The Granby Animal Clinic, Inc.





* * Chocolate – baking and dark chocolate are the most dangerous, but milk     chocolate can be dangerous if enough is ingested.  Signs can range from restlessness, vomiting, diarrhea, tremors, seizures and coma.

* * Xylitol-sweetener found in sugarless chewing gum and candy, medications, and nasal sprays.  Ingestion can cause a rapid drop in blood sugar and liver failure.

* * Non-steroidal anti-inflammatory drugs (NSAIDs)-ibuprofen, naproxen etc.  Ingestion can cause stomach ulcers and kidney failure.

* * Over-the-counter cough, cold and allergy medications containing acetaminophen or decongestions, such as pseudoephedrine or phenylephrine.  Signs include lethargy, inappetence, vomiting, liver failure, elevated heart rate, hyperthermia and seizures.

* * Rodenticides (rat/mouse poisons) – can cause internal bleeding, weakness, depression, tremors and seizures.

* * Insect Bait-Stations-rarely cause poisoning in dogs, but they can cause bowel obstruction.

* * Grapes and Raisins-can cause kidney failure.  Signs include increased drinking and urination, lethargy and vomiting.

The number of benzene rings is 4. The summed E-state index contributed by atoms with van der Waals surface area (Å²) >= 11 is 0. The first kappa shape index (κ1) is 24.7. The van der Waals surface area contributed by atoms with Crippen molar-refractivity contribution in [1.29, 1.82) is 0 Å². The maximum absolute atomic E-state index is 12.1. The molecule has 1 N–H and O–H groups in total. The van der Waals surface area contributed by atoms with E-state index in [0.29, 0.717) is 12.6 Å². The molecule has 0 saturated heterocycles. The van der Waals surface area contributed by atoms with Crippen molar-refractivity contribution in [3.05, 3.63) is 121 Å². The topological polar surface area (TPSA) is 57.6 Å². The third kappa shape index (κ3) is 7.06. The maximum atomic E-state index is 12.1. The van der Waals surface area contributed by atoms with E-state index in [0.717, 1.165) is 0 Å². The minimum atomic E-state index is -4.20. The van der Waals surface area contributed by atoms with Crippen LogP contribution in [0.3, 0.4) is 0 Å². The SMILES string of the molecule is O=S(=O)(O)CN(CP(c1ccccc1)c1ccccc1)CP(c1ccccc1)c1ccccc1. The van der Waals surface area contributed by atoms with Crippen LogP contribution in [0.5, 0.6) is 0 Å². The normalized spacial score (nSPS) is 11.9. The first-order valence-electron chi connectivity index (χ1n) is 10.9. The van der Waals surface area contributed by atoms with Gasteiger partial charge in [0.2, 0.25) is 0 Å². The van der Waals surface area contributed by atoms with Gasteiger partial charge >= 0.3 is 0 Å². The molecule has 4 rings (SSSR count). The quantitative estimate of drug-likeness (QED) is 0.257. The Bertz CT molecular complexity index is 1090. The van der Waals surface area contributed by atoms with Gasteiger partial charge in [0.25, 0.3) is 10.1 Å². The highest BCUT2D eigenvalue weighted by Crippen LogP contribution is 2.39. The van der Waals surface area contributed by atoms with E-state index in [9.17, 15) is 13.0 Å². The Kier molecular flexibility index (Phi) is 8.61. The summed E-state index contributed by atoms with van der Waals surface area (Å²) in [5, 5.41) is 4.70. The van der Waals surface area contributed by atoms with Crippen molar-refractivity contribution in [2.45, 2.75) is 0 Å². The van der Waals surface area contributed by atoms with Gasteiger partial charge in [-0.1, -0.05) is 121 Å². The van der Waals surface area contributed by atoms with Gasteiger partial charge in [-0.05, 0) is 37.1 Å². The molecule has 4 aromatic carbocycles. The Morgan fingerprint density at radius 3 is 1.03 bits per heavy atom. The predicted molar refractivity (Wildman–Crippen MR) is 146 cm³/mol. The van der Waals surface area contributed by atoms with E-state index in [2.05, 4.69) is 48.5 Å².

* * Insect Bait Stations-rarely cause poisoning in dogs, but they can cause bowel obstruction.

* * Prescription ADD/ADHD medications-amphetamines such as Adderall, Concerta, Dexedrine and Vyvanse can cause tremors, seizures, cardiac problems and death in pets.

* * Glucosamine joint supplements-overdoses of tasty products typically only cause diarrhea, but in rare cases, liver failure can develop.

* * Oxygen absorbers – ingestion of iron containing oxygen absorbers found in food packages or pet treats can cause iron poisoning (silica gel packs such as those found in new shoes or pocketbooks rarely cause problems).


What should you do if your pet gets poisoned?


* * Make sure your pet is breathing normally and acting fine.

* * Remove your pet from the area and collect a sample of the material along with the packaging, vial or container.

* * Don’t give your dog any milk, food, salt, oil or any other home remedies or induce vomiting without talking to your veterinarian or poison control expert first. The wrong treatment cause more damage.

* * Get help-call your veterinarian, a 24 hour emergency clinic or poison control (Pet Poison Helpline -800-213-6680 or the ASPCA Animal Poison Control 888-426-4435)


     The prognosis is always best if treatment is started immediately.  Waiting until signs of illness are recognized can result in permanent damage or death. 




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